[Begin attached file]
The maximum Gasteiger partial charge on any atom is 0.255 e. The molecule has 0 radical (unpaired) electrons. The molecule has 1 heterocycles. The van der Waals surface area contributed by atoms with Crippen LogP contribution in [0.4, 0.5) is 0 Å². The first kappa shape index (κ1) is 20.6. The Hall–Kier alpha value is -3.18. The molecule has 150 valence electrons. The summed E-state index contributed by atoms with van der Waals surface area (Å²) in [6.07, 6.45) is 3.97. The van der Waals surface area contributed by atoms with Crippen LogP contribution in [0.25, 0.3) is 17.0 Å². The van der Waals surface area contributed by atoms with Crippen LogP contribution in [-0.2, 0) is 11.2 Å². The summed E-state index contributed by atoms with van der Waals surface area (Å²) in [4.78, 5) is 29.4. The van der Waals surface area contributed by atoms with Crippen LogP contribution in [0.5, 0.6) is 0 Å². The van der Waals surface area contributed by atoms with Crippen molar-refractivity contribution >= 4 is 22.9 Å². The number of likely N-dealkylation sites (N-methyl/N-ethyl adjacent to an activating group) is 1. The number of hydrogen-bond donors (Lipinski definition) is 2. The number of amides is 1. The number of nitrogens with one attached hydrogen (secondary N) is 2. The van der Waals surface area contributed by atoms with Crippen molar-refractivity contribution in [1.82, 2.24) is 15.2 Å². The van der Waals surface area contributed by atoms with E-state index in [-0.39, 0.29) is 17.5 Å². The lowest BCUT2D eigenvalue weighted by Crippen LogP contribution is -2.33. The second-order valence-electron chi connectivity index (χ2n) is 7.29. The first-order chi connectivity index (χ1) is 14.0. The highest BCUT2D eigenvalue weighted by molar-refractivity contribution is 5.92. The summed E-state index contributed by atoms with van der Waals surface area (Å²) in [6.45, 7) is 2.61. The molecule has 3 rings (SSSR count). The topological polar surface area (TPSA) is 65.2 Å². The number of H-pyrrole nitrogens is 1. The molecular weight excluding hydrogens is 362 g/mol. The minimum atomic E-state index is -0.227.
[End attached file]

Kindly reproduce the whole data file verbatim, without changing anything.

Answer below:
The maximum Gasteiger partial charge on any atom is 0.255 e. The molecule has 0 radical (unpaired) electrons. The molecule has 1 heterocycles. The van der Waals surface area contributed by atoms with Crippen LogP contribution in [0.4, 0.5) is 0 Å². The first kappa shape index (κ1) is 20.6. The Hall–Kier alpha value is -3.18. The molecule has 150 valence electrons. The summed E-state index contributed by atoms with van der Waals surface area (Å²) in [6.07, 6.45) is 3.97. The van der Waals surface area contributed by atoms with Crippen LogP contribution in [0.25, 0.3) is 17.0 Å². The van der Waals surface area contributed by atoms with Crippen LogP contribution in [-0.2, 0) is 11.2 Å². The summed E-state index contributed by atoms with van der Waals surface area (Å²) in [4.78, 5) is 29.4. The van der Waals surface area contributed by atoms with Crippen LogP contribution in [0.5, 0.6) is 0 Å². The van der Waals surface area contributed by atoms with Crippen molar-refractivity contribution >= 4 is 22.9 Å². The number of likely N-dealkylation sites (N-methyl/N-ethyl adjacent to an activating group) is 1. The number of hydrogen-bond donors (Lipinski definition) is 2. The number of amides is 1. The number of nitrogens with one attached hydrogen (secondary N) is 2. The van der Waals surface area contributed by atoms with Crippen molar-refractivity contribution in [1.82, 2.24) is 15.2 Å². The van der Waals surface area contributed by atoms with E-state index in [-0.39, 0.29) is 17.5 Å². The lowest BCUT2D eigenvalue weighted by Crippen LogP contribution is -2.33. The second-order valence-electron chi connectivity index (χ2n) is 7.29. The first-order chi connectivity index (χ1) is 14.0. The highest BCUT2D eigenvalue weighted by molar-refractivity contribution is 5.92. The summed E-state index contributed by atoms with van der Waals surface area (Å²) in [6.45, 7) is 2.61. The molecule has 3 rings (SSSR count). The topological polar surface area (TPSA) is 65.2 Å². The number of H-pyrrole nitrogens is 1. The molecular weight excluding hydrogens is 362 g/mol. The minimum atomic E-state index is -0.227.